Research Article

Stage-Specific Effects of Candidate Heterochronic Genes on Variation in Developmental Time along an Altitudinal Cline of Drosophila melanogaster

  • Julián Mensch mail,

    Affiliation: Laboratorio de Evolución, Departamento de Ecología, Genética y Evolución, Facultad de Ciencias Exactas y Naturales, Universidad de Buenos Aires, Buenos Aires, Argentina

  • Valeria Carreira,

    Affiliation: Laboratorio de Evolución, Departamento de Ecología, Genética y Evolución, Facultad de Ciencias Exactas y Naturales, Universidad de Buenos Aires, Buenos Aires, Argentina

  • Nicolás Lavagnino,

    Affiliation: Laboratorio de Evolución, Departamento de Ecología, Genética y Evolución, Facultad de Ciencias Exactas y Naturales, Universidad de Buenos Aires, Buenos Aires, Argentina

  • Julieta Goenaga,

    Affiliation: Laboratorio de Evolución, Departamento de Ecología, Genética y Evolución, Facultad de Ciencias Exactas y Naturales, Universidad de Buenos Aires, Buenos Aires, Argentina

  • Guillermo Folguera,

    Affiliation: Laboratorio de Evolución, Departamento de Ecología, Genética y Evolución, Facultad de Ciencias Exactas y Naturales, Universidad de Buenos Aires, Buenos Aires, Argentina

  • Esteban Hasson,

    Affiliation: Laboratorio de Evolución, Departamento de Ecología, Genética y Evolución, Facultad de Ciencias Exactas y Naturales, Universidad de Buenos Aires, Buenos Aires, Argentina

  • Juan José Fanara

    Affiliation: Laboratorio de Evolución, Departamento de Ecología, Genética y Evolución, Facultad de Ciencias Exactas y Naturales, Universidad de Buenos Aires, Buenos Aires, Argentina

  • Published: June 18, 2010
  • DOI: 10.1371/journal.pone.0011229



Previously, we have shown there is clinal variation for egg-to-adult developmental time along geographic gradients in Drosophila melanogaster. Further, we also have identified mutations in genes involved in metabolic and neurogenic pathways that affect development time (heterochronic genes). However, we do not know whether these loci affect variation in developmental time in natural populations.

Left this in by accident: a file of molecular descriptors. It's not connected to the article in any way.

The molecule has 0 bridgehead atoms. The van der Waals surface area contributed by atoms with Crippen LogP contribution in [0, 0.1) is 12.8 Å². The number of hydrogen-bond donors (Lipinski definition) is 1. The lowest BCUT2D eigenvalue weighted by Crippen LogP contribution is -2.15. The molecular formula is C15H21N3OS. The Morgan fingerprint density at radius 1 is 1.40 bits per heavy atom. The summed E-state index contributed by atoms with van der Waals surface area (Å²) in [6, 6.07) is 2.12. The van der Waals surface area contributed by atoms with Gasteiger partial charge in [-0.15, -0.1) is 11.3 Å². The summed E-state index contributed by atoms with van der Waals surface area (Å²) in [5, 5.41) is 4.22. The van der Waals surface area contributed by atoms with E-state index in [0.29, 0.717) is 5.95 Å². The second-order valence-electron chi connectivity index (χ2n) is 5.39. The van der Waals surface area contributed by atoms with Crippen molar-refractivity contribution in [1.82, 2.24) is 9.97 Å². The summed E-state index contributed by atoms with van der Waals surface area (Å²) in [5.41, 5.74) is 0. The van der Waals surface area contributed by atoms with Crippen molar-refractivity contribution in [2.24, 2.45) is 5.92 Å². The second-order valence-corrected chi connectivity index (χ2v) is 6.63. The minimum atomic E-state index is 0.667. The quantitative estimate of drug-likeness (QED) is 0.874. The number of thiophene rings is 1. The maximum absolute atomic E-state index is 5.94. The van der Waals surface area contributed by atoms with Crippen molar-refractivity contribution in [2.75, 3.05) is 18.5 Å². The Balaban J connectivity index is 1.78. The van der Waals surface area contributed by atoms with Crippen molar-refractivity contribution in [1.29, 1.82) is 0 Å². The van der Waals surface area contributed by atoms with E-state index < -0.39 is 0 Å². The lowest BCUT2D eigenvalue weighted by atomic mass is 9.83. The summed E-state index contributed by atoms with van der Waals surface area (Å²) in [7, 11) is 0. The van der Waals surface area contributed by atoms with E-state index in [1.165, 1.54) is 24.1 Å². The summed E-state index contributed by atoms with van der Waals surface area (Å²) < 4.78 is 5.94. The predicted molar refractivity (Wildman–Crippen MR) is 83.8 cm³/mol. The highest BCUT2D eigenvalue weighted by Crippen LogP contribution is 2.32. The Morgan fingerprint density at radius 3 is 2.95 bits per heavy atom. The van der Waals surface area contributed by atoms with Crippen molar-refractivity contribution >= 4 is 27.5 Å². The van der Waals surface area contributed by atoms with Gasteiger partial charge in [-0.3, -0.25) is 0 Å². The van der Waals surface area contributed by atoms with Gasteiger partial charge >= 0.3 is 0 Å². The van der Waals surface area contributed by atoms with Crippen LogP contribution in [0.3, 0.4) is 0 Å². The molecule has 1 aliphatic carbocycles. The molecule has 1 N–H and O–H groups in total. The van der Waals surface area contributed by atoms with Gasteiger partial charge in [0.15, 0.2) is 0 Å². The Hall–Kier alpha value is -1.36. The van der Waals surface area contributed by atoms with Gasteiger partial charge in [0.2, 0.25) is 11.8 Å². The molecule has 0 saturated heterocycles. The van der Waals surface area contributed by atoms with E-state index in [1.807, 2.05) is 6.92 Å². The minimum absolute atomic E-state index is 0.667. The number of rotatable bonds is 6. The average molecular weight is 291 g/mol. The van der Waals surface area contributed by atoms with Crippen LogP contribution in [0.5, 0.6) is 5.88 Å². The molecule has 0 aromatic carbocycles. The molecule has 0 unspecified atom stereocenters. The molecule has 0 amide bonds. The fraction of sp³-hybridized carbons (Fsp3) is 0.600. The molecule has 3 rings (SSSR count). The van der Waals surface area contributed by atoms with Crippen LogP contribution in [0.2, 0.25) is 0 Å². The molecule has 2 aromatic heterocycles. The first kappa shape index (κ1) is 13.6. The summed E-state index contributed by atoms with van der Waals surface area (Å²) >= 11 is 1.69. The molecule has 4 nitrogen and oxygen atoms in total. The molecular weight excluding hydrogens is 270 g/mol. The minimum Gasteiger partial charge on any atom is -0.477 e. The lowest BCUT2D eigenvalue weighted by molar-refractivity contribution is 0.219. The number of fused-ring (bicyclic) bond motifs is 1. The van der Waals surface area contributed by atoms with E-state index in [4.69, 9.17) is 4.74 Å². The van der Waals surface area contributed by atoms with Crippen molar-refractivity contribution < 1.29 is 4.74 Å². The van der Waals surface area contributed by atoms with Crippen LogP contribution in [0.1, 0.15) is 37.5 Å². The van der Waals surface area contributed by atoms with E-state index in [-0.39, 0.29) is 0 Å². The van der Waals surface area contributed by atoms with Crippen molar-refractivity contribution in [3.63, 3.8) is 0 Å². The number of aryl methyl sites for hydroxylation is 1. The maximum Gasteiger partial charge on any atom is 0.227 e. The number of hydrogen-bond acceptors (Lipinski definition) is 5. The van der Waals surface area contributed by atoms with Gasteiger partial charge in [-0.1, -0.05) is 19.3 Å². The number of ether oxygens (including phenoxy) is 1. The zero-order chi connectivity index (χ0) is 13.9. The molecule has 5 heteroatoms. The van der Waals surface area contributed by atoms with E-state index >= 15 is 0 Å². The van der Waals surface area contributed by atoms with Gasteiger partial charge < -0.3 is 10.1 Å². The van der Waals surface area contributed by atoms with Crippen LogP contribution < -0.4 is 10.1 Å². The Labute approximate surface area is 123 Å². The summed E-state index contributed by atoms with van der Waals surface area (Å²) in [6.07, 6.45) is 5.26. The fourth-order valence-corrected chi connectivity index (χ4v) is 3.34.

Methodology/Principal Findings

Here, we constructed second chromosome substitution lines from natural populations of Drosophila melanogaster from an altitudinal cline, and measured egg-adult development time for each line. We found not only a large amount of genetic variation for developmental time, but also positive associations of the development time with thermal amplitude and altitude. We performed genetic complementation tests using substitution lines with the longest and shortest developmental times and heterochronic mutations. We identified segregating variation for neurogenic and metabolic genes that largely affected the duration of the larval stages but had no impact on the timing of metamorphosis.


Altitudinal clinal variation in developmental time for natural chromosome substitution lines provides a unique opportunity to dissect the response of heterochronic genes to environmental gradients. Ontogenetic stage-specific variation in invected, mastermind, cricklet and CG14591 may affect natural variation in development time and thermal evolution.


Understanding the ontogenetic trajectories of life-history traits is necessary to explain and predict constraints and variation in the evolution of characters. In this context, any variation in the state of individuals prior to reproduction will be preserved to some degree at the reproductive stage. In this sense, the time elapsed from the embryo to the reproductive phase, commonly known as developmental time (DT), is directly related to an individual's reproductive success [1].

In holometabolous insects like fruit flies, which occupy ephemeral habitats, the impact of DT on fitness is further exaggerated [2]. Although life history models assume that natural selection should favor the maximization of growth rate, genetic correlations with pre-adult viability [2], [3], adult body size [4], longevity [5] and starvation resistance [6] constraint the evolution of DT in the model organism D. melanogaster.

Changes in the timing of developmental processes – heterochrony – could account for many evolutionary changes among populations and species. However, the first criterion for heterochonic evolution is the existence of natural variation for developmental time. Several studies have shown latitudinal clinal variation for DT in Drosophila melanogaster populations of Australia [7] and South America [8], [9]. Also, Folguera et al. [8] reported that egg-to-adult DT was longer in southern localities and lowland populations, a pattern that leads to the hypothesis of adaptive thermal evolution.